A data storage company under pressure from lawmakers to return a loan it received from the federal Paycheck Protection Program, which the government created to help small businesses hurt by the coronavirus, says it is keeping the money.
Quantum, one of five public companies asked by a House panel last week to return their funding “immediately,” told CBS MoneyWatch that it plans to respond to the letter from the Select Subcommittee on the Coronavirus but does not plan to give back the loan. Another company singled out by the panel, MiMedx, announced late Friday that it would return its PPP loan a few hours after receiving the House lawmakers’ letter.
The subcommittee set a deadline of Monday for the companies to say they were returning the loans they received from the small business relief fund. If not, the subcommittee said the companies would have to explain in writing why they are eligible for the program, as well as produce related documents, by May 15.
The Paycheck program provides low-interest, government-backed loans aimed at businesses with 500 or fewer employees. The loans do not have to be repaid if businesses retain their workers and use 75% of the proceeds on payroll. The subcommittee’s actions follow widespread outrage over the fact that hundreds of public companies have tapped the emergency relief fund. Many small businesses say they remain unable to get aid from the program.
“Quantum will be responding and looks forward to engaging with the committee,” the company said through a spokesperson. “Quantum believes it owes a duty to its American employees who would lose their jobs if Quantum returned its PPP loan to demonstrate why Quantum not only falls within the technical eligibility requirements of the PPP loan program, but also falls squarely within the spirit of what was intended by the [Coronavirus Aid, Relief and Economic Security Act].”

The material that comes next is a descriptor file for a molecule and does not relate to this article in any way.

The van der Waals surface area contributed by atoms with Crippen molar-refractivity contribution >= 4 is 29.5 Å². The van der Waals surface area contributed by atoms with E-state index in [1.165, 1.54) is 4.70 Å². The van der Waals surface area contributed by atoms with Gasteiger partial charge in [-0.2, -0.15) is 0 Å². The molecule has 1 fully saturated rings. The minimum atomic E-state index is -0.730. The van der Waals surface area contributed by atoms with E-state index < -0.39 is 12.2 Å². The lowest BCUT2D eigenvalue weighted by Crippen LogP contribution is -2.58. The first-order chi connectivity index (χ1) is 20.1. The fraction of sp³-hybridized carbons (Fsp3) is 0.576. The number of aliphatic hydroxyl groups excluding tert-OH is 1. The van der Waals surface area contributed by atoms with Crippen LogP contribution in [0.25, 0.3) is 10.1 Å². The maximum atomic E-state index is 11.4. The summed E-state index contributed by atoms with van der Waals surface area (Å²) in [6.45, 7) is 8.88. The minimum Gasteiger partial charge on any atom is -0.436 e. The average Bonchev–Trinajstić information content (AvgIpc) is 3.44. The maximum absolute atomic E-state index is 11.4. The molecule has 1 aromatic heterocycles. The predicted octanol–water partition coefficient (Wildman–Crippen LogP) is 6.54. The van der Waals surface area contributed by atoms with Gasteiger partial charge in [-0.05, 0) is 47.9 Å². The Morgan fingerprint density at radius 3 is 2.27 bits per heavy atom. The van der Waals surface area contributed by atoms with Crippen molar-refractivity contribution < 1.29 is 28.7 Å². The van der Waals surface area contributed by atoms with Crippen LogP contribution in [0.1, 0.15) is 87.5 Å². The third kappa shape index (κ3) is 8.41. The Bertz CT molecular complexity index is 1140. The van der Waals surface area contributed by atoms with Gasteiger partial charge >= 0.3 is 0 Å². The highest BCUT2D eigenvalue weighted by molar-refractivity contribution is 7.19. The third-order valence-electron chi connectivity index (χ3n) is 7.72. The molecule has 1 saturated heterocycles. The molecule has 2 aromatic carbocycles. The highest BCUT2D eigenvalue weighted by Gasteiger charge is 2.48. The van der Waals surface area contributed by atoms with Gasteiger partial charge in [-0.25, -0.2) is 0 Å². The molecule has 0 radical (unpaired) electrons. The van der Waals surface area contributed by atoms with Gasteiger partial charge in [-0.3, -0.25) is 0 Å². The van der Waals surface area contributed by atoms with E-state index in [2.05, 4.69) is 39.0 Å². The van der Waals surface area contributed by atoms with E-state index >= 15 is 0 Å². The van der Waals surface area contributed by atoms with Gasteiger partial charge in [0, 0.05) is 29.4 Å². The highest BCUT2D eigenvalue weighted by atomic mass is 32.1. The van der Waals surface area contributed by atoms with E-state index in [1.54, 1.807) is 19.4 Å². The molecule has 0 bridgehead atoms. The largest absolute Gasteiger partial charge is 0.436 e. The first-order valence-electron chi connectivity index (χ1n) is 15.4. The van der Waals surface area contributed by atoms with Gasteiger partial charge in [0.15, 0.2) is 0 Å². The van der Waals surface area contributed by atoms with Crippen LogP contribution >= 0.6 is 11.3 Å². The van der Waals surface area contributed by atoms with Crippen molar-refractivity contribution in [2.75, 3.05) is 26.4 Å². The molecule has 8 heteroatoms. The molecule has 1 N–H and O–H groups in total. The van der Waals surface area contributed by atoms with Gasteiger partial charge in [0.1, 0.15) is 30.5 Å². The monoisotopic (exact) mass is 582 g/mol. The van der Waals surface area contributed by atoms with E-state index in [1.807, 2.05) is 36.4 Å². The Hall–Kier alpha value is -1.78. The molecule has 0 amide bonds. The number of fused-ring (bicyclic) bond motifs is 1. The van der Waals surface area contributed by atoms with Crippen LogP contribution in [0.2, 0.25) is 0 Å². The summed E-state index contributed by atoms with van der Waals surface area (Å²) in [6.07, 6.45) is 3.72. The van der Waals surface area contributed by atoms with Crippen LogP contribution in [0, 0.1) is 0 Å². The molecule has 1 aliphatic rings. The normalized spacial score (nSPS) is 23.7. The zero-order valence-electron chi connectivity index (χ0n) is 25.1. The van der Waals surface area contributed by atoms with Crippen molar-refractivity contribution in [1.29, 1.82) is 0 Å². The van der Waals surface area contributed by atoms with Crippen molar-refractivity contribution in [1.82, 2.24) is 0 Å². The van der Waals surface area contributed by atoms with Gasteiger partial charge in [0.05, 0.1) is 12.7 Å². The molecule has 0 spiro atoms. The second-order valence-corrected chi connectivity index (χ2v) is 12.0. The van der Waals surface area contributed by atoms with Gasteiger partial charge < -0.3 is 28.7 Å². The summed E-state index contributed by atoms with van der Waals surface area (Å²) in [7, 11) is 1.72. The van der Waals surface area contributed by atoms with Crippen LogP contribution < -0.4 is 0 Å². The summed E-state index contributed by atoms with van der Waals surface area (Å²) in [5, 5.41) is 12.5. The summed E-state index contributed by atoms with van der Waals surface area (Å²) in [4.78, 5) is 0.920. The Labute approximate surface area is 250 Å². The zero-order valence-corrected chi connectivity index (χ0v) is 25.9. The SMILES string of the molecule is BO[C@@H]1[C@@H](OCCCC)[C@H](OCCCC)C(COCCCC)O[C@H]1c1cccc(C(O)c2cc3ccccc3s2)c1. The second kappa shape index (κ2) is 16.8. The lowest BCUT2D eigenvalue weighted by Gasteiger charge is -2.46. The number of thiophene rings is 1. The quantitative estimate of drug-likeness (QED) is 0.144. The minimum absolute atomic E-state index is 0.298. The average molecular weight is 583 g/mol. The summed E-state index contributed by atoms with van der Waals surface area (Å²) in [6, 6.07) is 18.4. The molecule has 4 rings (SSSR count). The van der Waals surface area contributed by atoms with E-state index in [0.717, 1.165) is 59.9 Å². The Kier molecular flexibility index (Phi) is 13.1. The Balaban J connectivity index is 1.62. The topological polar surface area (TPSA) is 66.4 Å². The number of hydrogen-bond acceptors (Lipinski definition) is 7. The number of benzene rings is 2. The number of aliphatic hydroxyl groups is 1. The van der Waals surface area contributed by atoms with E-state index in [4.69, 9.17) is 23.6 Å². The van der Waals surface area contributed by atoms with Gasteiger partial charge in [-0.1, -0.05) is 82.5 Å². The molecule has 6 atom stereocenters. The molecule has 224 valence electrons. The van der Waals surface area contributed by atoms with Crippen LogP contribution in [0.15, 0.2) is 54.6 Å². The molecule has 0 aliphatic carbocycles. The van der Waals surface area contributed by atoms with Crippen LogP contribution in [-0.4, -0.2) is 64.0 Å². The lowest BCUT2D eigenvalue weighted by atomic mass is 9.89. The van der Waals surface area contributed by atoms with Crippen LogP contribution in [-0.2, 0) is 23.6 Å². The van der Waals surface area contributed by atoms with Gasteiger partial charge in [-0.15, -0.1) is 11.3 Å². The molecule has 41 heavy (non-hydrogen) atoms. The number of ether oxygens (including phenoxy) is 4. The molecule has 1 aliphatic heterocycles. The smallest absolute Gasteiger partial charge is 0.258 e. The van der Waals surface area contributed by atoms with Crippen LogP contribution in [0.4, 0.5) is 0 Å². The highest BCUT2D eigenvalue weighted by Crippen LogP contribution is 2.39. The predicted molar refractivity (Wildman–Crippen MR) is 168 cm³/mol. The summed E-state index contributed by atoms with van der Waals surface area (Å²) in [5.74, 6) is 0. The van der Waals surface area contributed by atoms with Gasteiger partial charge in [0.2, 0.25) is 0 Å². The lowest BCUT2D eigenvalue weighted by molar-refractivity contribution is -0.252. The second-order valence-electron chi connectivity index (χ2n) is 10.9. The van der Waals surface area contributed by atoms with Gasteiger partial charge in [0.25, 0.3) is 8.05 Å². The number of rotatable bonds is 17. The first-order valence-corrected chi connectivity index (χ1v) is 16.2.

All five of the companies targeted by the Select Subcommittee received $10 million from the Paycheck Protection Program. In its letter to Quantum, the panel said the intent of the CARES Act was to “provide an invaluable lifeline for small businesses that otherwise might be forced to lay off employees or shut down entirely.”
The letter also noted that Quantum had 800 employees and the ability to raise funds from existing investors. “We ask that you return the funds immediately,” the letter said, which was signed by seven House Democrats including the subcommittee’s chair, Representative Jim Clyburn of South Carolina.
The $10 million loan to Quantum was highlighted by CBS MoneyWatch in an April article on larger companies getting loans from the small business relief fund. As of Monday, Quantum had a market capitalization of $173 million. The company had 2019 sales of $418 million and an operating profit of just over $19 million. A message on the company’s website said Quantum is open for business and that “employees are expected to work remotely.”
Quantum’s largest shareholder is B. Riley Capital Management, a $500 million investment fund that specializes in buyouts and that recently owned just over 21% of the storage company’s shares. In late April, Craig Ellis, an analyst at an investment bank affiliated with B. Riley, B. Riley FBR, issued a “buy” rating on Quantum shares. Ellis said he expected the company’s operating profits to rise nearly 30% over the next 12 months.